Politics in Brookfield are just discouraging. The departure of Village Planner Meena Beyers, for the second time in two years, suggests that bullying tactics work in Brookfield. When the hecklers in a town can quiet the voices and gain acquiescence of officials, it makes for a dangerous position from which to govern. Village board members who let Beyers’ chair grow so hot that even they backed away from her position may come to regret their weak response. Bullies get emboldened by perceived successes.

Certainly, like many communities, Brookfield is hurting financially. That is forcing tough choices, as evidenced by hardball union negotiations with police and fire personnel. But pay freezes for a year or two are not going to unmake the police or fire departments. Brookfield and most other towns across the nation have been overly generous with pay and benefits for public employees over the decades. Hard times ought to restore some balance between public workers and those in far more pain in the private sector.

Critics who perpetually charge that the current administration – elected and appointed – has overspent are so inside they can’t recognize that previous management of this town was laughable or non-existent. So, by comparison, the reasonable costs of management these days, including a qualified planner, only seem high.

We are not apologists for Mike Garvey and the management staff. Mistakes have been made. This page has laid them out for those errors.

But the personal nature of the attacks is unwarranted and unhealthy. It is bad enough when we see such miserable political backstabbing on the federal level. In a small town, it is just sad and pathetic.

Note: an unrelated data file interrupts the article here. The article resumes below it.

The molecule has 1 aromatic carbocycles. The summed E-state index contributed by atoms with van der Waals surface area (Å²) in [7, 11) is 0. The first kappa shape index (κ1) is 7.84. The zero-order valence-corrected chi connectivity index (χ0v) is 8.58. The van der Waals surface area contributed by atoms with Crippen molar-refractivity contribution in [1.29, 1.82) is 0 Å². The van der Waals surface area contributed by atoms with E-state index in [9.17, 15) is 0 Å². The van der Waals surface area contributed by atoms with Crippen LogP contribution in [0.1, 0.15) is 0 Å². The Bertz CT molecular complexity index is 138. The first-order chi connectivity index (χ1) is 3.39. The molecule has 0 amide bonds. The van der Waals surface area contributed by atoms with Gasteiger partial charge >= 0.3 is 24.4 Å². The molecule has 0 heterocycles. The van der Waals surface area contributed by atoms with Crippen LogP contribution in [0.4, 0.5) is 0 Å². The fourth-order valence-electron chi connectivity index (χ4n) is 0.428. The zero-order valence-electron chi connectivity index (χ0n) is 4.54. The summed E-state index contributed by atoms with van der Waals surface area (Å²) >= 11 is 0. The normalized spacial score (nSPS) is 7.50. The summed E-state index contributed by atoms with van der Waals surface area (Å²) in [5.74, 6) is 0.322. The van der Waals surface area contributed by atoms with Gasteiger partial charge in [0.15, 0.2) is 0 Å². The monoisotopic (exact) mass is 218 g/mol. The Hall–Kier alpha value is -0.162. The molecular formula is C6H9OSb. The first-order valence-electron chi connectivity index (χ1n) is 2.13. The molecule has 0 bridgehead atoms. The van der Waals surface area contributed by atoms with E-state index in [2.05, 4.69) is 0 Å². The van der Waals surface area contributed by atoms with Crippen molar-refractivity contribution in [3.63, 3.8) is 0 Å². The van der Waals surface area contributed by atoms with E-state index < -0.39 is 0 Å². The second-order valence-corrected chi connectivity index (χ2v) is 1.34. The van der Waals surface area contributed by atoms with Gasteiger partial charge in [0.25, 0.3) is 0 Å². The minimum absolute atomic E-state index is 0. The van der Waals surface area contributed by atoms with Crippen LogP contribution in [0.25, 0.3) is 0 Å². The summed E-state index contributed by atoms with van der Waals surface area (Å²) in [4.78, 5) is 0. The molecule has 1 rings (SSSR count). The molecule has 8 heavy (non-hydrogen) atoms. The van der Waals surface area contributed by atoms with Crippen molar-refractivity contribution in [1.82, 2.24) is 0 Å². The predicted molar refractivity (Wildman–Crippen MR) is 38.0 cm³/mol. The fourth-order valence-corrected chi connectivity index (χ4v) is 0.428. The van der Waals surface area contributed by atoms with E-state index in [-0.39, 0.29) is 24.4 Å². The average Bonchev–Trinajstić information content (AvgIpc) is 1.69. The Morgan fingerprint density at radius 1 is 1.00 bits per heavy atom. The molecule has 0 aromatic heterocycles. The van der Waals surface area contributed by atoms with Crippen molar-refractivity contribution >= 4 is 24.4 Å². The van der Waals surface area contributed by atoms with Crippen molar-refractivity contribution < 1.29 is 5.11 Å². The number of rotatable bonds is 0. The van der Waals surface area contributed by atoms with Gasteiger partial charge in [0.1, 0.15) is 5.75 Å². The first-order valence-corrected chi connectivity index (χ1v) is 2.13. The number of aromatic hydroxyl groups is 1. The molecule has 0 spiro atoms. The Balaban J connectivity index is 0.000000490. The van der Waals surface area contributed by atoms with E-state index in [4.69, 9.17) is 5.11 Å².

Lipinski’s failed vote

Abortion, depending on your beliefs, may be a sin. But, in this country, it is not a crime. Now voting against health care reform, against expanded coverage for millions of children and families, is, in our book both a sin and a crime.

That would make Congressman Dan Lipinski guilty.

Lipinski, who didn’t impress us with his back-door entrance into politics a few years ago, continues to disappoint. His vote against health care reform is unconscionable for a Democrat in a district teeming with working class people. Not having access to health care is a real issue. Not being able to get coverage with a pre-existing condition is a real issue. Voting against this package over concerns on federal involvement in abortions, as Lipinski did, was either obtuse or disingenuous. If Rep. Bart Stupak of Michigan, an ardent pro-life congressman, could be persuaded to support the measure, then surely Lipinski ought to have signed on.

Lipinski claimed that provisions in the package to increase funding of community health centers would expand the availability of abortions. Both the Obama administration and independent media outlets knocked that notion down.

We admire a politician who can, on occasion, vote against his party. In this case, though, we don’t see courage. We see abandonment of principle.

More fudge for us

So Aunt Diana’s has been unceremoniously booted from the Taste of Chicago after decades of participation. The Riverside institution was actually one of four charter eateries at the Taste since its founding in 1980.

We are unconvinced by a policy change requiring that vendors have Chicago locations to participate. There is such a thing as respecting the vendors who got this event to its iconic position.